Ant Colony Optimization Algorithm for Electrical Power Systems Applications: A Literature Review

Ant Colony Optimization Algorithm for Electrical Power Systems Applications: A Literature Review

Ragab A. El-Sehiemy (Kafrelsheikh University, Egypt) and Almoataz Y. Abdelaziz (Ain Shams University, Egypt)
DOI: 10.4018/978-1-7998-8561-0.ch004
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Optimization has been an active area of research for several decades. As many real-world optimization problems become increasingly complex, better optimization algorithms are always needed. Recently, meta-heuristic global optimization algorithms have become a popular choice for solving complex and intricate problems, which are otherwise difficult to solve by traditional methods. This chapter reviews the recent applications of ant colony optimization (ACO) algorithm in the field of electrical power systems. Also, the progress of the ACO algorithm and its recent developments are discussed. This chapter covers the aspects like (1) basics of ACO algorithm, (2) progress of ACO algorithm, (3) classification of electrical power system applications, and (4) future of ACO for modern power systems application.
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1. Basics Of Ant Colony Optimizer

At first, the ACO algorithms were proposed in ‎(Dorigo & Gambardella, 1997a; Dorigo & Gambardella, 1997b). Applications of the ACO to combinatorial optimization problems such as traveling salesman problem (TSP) (Jun-man & Yi, 2012) and quadratic assignment problem (QAP). The ACO algorithms emulate the behavior of real ants that are members of a family of social insects (Dorigo, 2008; Dorigo & Blum, 2005). A literature survey on the concept and the formulations of ACO was presented in (Dorigo et al., 1999; Dorigo & Stützle, 2009). Ant algorithms for discrete optimization problem were presented (Dorigo et al., 1999; Dréo & Siarry, 2002; Mathur et al., 2000) and for continuous function optimization were developed in (Dréo & Siarry, 2002; Gomez et al., 2004; Mathur et al., 2000). The mathematical model of ACO algorithm involve random number of pheromones that are is placed in each pass after each ant finalizes its tour. Other ants attract to the shortest route according to the probabilistic transition rule that depends on the amount of pheromone deposited and a heuristic guide function. Therefore, the probabilistic transition rule of ant k to go from city i to city j can be expressed as in TSP (Dorigo & Gambardella, 1997a; Dorigo & Gambardella, 1997b; Jun-man & Yi, 2012) as:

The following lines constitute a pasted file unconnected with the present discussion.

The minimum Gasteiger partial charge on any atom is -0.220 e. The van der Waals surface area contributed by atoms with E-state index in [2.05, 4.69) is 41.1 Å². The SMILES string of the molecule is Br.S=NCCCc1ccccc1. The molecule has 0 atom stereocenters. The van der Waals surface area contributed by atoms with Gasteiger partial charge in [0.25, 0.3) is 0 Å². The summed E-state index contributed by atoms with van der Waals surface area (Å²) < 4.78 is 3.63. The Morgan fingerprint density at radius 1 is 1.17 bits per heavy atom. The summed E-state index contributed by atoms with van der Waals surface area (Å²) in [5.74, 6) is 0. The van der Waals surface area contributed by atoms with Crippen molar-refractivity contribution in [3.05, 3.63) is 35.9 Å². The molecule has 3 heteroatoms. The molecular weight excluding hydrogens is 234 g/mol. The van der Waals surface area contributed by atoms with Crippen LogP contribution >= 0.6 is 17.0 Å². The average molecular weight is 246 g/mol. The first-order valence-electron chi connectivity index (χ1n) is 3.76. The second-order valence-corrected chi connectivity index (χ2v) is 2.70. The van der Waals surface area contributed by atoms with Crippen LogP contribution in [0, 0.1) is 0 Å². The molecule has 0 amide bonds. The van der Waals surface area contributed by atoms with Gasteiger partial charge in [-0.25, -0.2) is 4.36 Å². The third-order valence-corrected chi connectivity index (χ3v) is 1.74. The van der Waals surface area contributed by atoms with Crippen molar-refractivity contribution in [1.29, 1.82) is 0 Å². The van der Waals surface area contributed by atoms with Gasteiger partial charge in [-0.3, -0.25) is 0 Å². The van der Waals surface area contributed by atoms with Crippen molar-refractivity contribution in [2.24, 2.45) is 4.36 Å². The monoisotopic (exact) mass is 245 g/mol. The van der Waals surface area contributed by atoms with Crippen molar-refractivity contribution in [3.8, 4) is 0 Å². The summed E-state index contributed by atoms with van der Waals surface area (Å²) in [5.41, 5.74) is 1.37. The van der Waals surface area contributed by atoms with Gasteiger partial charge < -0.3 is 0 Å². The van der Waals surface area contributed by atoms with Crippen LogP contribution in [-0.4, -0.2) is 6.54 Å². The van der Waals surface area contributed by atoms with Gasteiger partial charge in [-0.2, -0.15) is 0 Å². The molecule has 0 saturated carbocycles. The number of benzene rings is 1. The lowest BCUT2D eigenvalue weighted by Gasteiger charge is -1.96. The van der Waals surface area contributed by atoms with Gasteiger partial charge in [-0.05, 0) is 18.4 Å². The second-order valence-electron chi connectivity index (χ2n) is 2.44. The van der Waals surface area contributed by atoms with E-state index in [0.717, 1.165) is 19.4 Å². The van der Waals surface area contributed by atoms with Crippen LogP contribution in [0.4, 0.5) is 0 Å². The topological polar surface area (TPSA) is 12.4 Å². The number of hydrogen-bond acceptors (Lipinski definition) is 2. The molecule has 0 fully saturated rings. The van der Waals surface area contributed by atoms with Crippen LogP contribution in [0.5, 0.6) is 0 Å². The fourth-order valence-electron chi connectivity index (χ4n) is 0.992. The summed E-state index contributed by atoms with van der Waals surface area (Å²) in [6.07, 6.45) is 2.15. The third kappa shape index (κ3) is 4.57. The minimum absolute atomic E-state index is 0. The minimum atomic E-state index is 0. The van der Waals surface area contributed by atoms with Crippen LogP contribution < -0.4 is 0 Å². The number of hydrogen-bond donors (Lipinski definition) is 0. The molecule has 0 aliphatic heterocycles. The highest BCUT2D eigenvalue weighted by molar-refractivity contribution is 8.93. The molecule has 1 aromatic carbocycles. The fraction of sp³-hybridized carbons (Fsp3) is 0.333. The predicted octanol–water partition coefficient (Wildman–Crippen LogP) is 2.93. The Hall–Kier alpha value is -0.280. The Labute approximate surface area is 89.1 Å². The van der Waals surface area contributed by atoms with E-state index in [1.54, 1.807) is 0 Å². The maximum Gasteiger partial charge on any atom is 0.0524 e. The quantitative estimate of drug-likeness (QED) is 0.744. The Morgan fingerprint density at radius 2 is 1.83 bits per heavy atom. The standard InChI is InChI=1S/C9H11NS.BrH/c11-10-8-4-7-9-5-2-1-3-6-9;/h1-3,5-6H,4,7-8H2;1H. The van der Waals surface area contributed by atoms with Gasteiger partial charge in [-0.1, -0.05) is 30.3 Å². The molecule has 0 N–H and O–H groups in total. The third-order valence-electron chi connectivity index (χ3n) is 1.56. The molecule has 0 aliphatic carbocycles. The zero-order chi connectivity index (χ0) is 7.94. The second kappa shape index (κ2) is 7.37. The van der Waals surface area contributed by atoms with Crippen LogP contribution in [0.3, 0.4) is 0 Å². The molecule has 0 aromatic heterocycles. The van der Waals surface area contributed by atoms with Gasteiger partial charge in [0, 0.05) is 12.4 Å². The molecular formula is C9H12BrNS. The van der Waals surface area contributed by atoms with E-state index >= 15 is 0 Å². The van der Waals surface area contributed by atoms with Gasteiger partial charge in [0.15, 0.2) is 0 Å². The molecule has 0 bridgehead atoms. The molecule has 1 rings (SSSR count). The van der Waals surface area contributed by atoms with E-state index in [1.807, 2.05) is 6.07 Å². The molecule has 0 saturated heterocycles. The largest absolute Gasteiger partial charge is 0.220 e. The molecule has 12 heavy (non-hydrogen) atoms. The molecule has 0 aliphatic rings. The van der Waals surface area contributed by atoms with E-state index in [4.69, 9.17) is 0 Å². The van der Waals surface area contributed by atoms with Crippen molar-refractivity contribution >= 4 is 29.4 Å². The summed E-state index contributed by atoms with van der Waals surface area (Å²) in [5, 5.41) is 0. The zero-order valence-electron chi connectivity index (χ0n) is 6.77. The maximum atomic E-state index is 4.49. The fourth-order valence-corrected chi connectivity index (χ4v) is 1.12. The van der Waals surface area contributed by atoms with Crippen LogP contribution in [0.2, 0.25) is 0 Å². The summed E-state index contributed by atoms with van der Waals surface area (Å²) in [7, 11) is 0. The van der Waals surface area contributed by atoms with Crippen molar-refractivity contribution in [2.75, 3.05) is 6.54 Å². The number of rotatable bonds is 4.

After completing each tour, the local pheromone update is resolute for each ant depending on the route of each ant as in equation (2).

𝜏ij(t + 1) = (1 – 𝜌)𝜏ij(t) + 𝜌𝜏o(2)

After all ants attracted to the shortest route, a global pheromone update is considered to show the influence of the new addition deposits by the other ants that attractive to the best tour as:

𝜏ij(t + 1) = (1 – 𝜌)𝜏ij(t) + 𝜀∆𝜏ij(t)(3)

Then, ∆τij is the amount of pheromone for elite path as:

∆𝜏ij(t) = 𝜆/dbest(4)Top

2. Family Of Aco Algorithms

In the literature, there are many variants of the ACO algorithm. Samples of these variants which aim at improving the performance of the basic version. Hybridizations are the combination of the basic algorithm with a local search. The original ant system and the most successful variants are presented. Description of these variants is presented in the following subsections.

2.1 Ant System (AS)

The main merits of AS is that the pheromone values are updated at each iteration by all the m ants in the iteration. The associated pheromone 𝜏ij with the edge joining cities i and j is computed from Equation (5) as:

(6) for the solution construction, ants select the following city to be visited through a stochastic mechanism. When ant k is in city i and has so far constructed the partial solution x the probability of going to city j is defined by:


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